Before Quaintance announced the sentence, Assistant Hennepin County Attorneys Amy Sweasy and Patrick Lofton read victim-impact statements from Damond's father, John Ruszczyk; mother, Maryan Heffernan; brother, Jason Ruszczyk; and sister-in-law, Katarina Ruszczyk. They watched the proceeding from Australia, where Damond was raised. The family sought the maximum for Noor.

"We should expect complete accountability from our public institutions and their staff," the parents' statement said.

The longest sentence would send a message to police "that we require respect for their badges," the parents said. "We will be outraged if the court is unwilling to respect the will of the people and demand that justice be heard, be seen and be done."

"There are no lessons to learn if he continues to have his ego stroked by the culture of police in this state that continue to live under the protection of the blue wall of silence, and a culture of killing first and refusing to ask questions later," said Katarina Ruszczyk. "The truth is there is a problem with fear in the Minneapolis police, a culture of macho protectionism of their own, rather than protecting the people they are supposed to serve."

Damond's fiancé, Don Damond, appeared via Zoom and said the state Supreme Court's decision "does not diminish the truth which was uncovered during the trial. The truth is that Justine should be alive."

Don Damond said his comments should not be construed to mean he wasn't still grieving. "I still cry so often," he said. "I miss her so deeply. I will always love her and I am deeply guided by her in my following statement."

He said Damond "lived a life of love, she modeled a life of joy for all and she stood for forgiveness."

"Given her example, I want you to know that I forgive you, Mohamed," he said. "All I ask is that you use this experience to do good for other people. Be the example of how to transform beyond adversity. Be an example of honesty and contrition. This is what Justine would want."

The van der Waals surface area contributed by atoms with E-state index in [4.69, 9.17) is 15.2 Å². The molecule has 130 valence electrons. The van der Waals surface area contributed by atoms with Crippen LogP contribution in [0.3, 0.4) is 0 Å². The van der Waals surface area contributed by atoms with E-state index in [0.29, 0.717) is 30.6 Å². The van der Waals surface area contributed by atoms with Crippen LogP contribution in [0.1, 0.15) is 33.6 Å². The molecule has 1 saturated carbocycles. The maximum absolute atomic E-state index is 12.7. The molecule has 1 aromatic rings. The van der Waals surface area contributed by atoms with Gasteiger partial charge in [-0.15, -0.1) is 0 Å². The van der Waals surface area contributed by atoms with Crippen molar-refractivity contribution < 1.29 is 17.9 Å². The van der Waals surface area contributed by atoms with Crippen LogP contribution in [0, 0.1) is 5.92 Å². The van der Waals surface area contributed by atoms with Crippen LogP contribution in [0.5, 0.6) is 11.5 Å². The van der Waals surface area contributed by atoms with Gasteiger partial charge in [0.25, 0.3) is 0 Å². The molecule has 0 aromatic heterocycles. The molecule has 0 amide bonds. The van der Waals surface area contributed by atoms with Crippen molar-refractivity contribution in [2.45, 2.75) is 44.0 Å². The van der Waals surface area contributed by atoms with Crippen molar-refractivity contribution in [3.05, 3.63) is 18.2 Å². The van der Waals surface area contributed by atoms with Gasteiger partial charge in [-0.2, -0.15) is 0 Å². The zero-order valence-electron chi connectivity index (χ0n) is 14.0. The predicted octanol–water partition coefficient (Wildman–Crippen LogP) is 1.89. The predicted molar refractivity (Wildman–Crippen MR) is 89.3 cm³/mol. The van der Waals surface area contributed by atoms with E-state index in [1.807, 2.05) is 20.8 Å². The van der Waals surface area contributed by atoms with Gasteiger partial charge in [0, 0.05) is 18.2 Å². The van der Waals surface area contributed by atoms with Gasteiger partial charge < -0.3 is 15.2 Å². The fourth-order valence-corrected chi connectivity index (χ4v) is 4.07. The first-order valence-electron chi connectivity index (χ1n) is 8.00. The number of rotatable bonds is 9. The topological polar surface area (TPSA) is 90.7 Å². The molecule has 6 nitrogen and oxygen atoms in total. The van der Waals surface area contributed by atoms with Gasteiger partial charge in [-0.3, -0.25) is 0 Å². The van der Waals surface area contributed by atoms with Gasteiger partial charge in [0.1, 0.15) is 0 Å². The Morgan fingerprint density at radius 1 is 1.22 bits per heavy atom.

Noor, dressed in a black suit, leaned forward in his chair and intently watched Don Damond on a large TV screen. Noor's father and several supporters sat behind him in the courtroom gallery.

In asking for the 57-month sentence, Sweasy called the circumstances of Noor's conviction unique.

"By every measure … this is worse than typical for a second-degree manslaughter case," Sweasy said, adding that Noor's police badge was a social contract to protect and prevent harm.

Plunkett began his appeal to Quaintance by admitting his client was "culpably negligent" but also shared similarities with Damond by wanting to help others. He asked Quaintance to sentence Noor to the low end of the guidelines, about 3 ⅓ years, and to release him.

"From the earliest moments of this case there has been tremendous focus on who Ms. Ruszczyk was — an unfailing kindness to animals … and to all people — all of it very true and adding to the depth of this tragedy," Plunkett said. "Another aspect of the tragedy of this case is the similar goodness that adheres in Mr. Noor. Both of these people took a similar and profound interest in those around them. They wanted to make the world a better place for others."

Plunkett said Noor was young and overreacted.

"He was operating with the mistaken belief that he needed to protect his partner," Plunkett said, adding that Noor believed a career as a police officer would bridge the gap between police, the justice system and the Somali community.

In prison, he said, Noor was an award-winning inmate for his commitment and respect to others. Noor addressed the court briefly before he was sentenced.

"I just want to say that I'm deeply grateful for Mr. Damond's forgiveness," Noor said, "I'm deeply sorry for the pain that I've caused that family, and I will take [Don Damond's] advice and be a unifier."

Quaintance told Noor she wasn't surprised he has been a model prisoner but that contrary to his attorneys' assertions, it wasn't grounds for leniency.

Noor originally served his time in administrative segregation at Oak Park Heights prison in Minnesota, but was transferred on July 11, 2019, to facility in North Dakota for his own safety.

Staff writer Libor Jany contributed to this report.